Leadership delegation, communication, conflict

TLI Question & Answer PortalCategory: LeadershipLeadership delegation, communication, conflict
Anonymous asked 3 years ago

We have a small but growing department in our company. One of our directors is holding up progress because he refuses to delegate responsibilities to his team members and staff who could be perfectly capable of handling some of the things that would help us grow as a department and improve our operations. How can I address this?

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1 Answers
Anthony Roberts Staff answered 3 years ago

Very good question. The first issue to be addressed is why he will not delegate. Many leaders are afraid to delegate because they often don’t get the results they want. The reason they don’t is that they do not have the skills and confidence to delegate effectively. Successful delegation requires very good communication skills and a deliberate goal focus along with persistent follow-up and support. The best way to help this leader depends on your role. As his supervisor, getting him quality training on delegating like TLI’s GSC leadership program would be a great start. You also have to help him see the need by requiring he delegate the work to meet deadlines and quality standards. Remind him if he could do it all himself, he would be but the reason he has a team is because the mission requires multiple people. Reinforce that the departments Goals and requirements are not optional and MUST be done timely and efficiently.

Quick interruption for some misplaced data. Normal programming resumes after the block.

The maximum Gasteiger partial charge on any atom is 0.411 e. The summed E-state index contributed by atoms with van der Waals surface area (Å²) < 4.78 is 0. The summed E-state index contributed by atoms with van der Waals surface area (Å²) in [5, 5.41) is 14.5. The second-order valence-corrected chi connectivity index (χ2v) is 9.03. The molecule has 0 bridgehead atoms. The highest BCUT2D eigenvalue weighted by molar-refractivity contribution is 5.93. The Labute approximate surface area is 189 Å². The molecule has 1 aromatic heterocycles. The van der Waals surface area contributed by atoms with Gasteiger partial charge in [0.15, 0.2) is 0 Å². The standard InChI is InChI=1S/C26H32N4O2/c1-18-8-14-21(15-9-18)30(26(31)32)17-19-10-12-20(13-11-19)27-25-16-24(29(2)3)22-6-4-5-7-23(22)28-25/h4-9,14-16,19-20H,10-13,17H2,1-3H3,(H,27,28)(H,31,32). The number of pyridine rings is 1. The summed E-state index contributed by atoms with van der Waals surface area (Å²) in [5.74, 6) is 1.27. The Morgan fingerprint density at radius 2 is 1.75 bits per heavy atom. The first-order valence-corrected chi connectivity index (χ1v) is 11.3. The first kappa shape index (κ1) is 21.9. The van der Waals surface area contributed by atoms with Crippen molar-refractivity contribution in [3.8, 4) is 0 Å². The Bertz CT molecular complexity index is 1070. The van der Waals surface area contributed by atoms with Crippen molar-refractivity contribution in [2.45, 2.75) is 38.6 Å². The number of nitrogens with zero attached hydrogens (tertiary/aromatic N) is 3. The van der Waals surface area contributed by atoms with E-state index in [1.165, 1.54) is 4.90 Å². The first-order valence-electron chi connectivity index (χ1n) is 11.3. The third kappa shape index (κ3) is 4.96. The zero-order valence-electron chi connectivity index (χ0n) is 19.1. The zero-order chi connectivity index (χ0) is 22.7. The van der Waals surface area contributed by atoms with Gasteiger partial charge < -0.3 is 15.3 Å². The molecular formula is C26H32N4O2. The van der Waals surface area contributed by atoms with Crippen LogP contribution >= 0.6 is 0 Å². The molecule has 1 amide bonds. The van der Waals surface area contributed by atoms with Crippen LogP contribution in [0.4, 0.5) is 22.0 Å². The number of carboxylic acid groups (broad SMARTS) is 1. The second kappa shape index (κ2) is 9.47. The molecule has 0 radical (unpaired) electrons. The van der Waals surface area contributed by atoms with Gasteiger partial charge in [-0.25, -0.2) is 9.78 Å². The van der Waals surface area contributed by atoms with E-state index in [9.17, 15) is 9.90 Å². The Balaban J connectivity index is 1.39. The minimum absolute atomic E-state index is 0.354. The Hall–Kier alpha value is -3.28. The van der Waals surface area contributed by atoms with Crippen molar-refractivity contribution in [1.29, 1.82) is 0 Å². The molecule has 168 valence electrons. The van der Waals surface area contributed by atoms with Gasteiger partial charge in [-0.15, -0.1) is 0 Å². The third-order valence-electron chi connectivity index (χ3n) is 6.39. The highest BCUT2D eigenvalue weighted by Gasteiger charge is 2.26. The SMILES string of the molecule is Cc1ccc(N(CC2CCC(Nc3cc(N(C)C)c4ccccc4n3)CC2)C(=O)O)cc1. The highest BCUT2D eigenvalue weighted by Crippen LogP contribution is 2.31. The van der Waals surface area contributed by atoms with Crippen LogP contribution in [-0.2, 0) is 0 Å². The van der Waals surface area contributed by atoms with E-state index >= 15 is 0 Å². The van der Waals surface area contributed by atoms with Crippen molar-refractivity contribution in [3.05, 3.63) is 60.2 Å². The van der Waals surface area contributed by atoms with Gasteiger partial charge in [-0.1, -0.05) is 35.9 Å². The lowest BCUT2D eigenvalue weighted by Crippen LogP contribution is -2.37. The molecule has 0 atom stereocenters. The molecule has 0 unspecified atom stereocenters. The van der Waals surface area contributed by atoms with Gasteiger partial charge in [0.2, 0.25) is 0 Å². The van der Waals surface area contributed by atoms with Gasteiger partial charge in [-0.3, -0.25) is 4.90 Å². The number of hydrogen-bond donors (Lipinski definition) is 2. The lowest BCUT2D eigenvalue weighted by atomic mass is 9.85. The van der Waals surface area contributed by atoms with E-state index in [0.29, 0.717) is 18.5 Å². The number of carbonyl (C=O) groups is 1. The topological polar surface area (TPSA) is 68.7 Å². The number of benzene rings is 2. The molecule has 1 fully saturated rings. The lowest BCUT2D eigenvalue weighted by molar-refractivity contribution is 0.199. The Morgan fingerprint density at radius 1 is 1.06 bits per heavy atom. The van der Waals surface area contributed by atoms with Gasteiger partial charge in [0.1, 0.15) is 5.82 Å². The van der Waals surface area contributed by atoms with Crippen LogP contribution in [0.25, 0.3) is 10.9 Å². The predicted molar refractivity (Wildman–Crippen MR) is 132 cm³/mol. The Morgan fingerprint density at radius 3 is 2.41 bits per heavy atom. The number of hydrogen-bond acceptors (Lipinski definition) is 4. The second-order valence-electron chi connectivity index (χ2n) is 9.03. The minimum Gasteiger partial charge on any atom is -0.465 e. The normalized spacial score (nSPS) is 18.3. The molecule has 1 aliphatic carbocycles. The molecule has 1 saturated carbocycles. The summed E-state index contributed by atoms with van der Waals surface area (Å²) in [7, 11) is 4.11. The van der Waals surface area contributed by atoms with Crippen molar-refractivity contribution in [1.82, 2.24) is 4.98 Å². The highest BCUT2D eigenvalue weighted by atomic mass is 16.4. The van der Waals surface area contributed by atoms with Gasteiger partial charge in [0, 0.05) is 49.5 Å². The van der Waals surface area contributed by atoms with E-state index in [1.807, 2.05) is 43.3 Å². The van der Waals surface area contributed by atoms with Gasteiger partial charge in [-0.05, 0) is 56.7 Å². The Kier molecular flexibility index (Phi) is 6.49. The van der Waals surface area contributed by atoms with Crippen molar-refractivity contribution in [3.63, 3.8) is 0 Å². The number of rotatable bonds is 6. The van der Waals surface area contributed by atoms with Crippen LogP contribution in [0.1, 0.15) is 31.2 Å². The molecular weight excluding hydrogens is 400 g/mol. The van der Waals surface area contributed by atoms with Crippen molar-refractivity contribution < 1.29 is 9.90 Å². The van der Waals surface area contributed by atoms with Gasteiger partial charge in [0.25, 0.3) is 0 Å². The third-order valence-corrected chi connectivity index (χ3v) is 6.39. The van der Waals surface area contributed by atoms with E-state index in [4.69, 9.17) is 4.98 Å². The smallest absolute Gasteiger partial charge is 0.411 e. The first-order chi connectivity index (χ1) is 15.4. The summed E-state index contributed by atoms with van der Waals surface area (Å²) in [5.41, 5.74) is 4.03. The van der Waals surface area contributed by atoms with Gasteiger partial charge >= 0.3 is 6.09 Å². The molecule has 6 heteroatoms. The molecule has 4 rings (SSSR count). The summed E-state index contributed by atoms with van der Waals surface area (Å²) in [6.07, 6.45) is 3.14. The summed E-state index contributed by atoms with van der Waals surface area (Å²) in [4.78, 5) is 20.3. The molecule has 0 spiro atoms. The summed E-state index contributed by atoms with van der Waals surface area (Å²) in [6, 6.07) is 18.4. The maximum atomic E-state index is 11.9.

As his subordinate, ask how you can help meet the department’s goals and required achievements. Be persistent and professional. Present opportunities where this team member or that can help you get the job done. Keep the needed results in from of him. He will appreciate it and others will notice your above and beyond contribution. Tell him stories in conversation about books you read and programs you’ve taken and how they helped you in a conversational matter of fact way. Be certain not to lecture, accuse, blame or even suggest that he has a short coming unless he asks for your opinion. Then base your response on goal attainment only. Our “”Why Try To Make Them Do It When You Can Make Them Want To?” best-selling book also has great direction on delegation.

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